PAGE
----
Documents to download

On 28 August 2019 an Order in Council was made providing that Parliament should be prorogued from some point between 9 and 12 September until 14 October 2019.

Why this was controversial?

This would have been the UK’s longest period of prorogation in modern times. It would have prevented Parliament from debating motions and legislation and from carrying out a range of other scrutiny activities normally carried out e.g. through select committees.

Why did the Government prorogue Parliament?

The Government argued that the 2017-19 session was already the longest session of the UK Parliament’s history and that it was entitled to use the Royal Prerogative in this way. It explained that it intended to bring forward a Queen’s Speech to refresh its legislative agenda, following the change of Prime Minister in July 2019.

Why did this end up in the courts?

The decision to prorogue Parliament was challenged in both the Scottish and the English courts. In both Cherry and Miller II it was argued that this prorogation of Parliament was unlawful. The Inner House of the Court of Session found both that the prorogation was justiciable and that it was an unlawful exercise of the prerogative: the power had been exercised for the improper purpose of “stymying Parliament”. By contrast the Divisional Court in England concluded that the matter was not a “justiciable” one and that the exercise of the power to prorogue Parliament was not susceptible to legal standards.

Supreme Court ruling

The UK Supreme Court heard appeals from both jurisdictions. It ruled unanimously that the prerogative power of prorogation was justiciable. However, in finding the prorogation was unlawful, it set out the legal test in different terms than those of the Scottish court.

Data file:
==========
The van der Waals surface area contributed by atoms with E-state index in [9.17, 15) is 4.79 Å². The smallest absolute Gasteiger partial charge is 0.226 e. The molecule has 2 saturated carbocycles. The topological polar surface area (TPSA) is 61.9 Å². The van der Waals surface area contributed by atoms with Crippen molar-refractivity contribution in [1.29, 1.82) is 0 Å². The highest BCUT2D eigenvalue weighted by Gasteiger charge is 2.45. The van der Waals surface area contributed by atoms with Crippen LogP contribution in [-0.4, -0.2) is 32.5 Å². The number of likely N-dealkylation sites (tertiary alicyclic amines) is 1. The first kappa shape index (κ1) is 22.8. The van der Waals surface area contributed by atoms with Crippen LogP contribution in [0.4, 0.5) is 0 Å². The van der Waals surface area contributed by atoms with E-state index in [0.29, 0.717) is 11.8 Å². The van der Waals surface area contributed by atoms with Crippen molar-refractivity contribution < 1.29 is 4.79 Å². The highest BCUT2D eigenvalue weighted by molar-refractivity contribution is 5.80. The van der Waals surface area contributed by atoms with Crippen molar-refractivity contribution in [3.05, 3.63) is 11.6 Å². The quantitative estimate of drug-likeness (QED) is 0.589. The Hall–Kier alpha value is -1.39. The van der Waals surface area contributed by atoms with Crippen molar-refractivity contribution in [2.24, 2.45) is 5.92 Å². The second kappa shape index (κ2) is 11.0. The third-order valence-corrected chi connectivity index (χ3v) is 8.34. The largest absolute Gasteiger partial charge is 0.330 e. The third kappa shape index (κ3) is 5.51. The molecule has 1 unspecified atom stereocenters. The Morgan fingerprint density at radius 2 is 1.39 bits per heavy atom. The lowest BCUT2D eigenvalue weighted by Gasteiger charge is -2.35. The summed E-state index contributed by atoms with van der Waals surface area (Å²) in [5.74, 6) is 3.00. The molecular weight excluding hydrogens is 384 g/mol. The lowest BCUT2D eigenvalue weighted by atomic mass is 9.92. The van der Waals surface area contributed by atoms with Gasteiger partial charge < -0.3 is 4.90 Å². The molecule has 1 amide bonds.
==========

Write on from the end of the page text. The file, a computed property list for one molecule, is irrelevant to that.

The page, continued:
The Supreme Court maintained that this long prorogation significantly interfered with the constitutional principles of parliamentary sovereignty and parliamentary accountability. Such an interference required a “reasonable justification”. On the facts the Court concluded the Government had not offered any justification for the prorogation’s length, let alone a “reasonable” one, and accordingly the decision to prorogue was unlawful.

Consequences of the judgment

The immediate consequence of the Supreme Court judgment was that the 2017-19 session was treated by the Parliamentary authorities as though it had never been ended in the first place. Parliament resumed sitting the following day. The session was eventually ended with a much shorter period of prorogation, from 8 October to 14 October 2019.

Beyond the events of 2019, Miller II/Cherry has a continuing significance. It establishes explicit legal limits on the prerogative power to prorogue, and makes it less likely that long periods of prorogation will be adopted in future. It has also revived debates about whether prorogation (like dissolution) should be put on a statutory footing, and if so what the constitutional rules for it ought to be.

Documents to download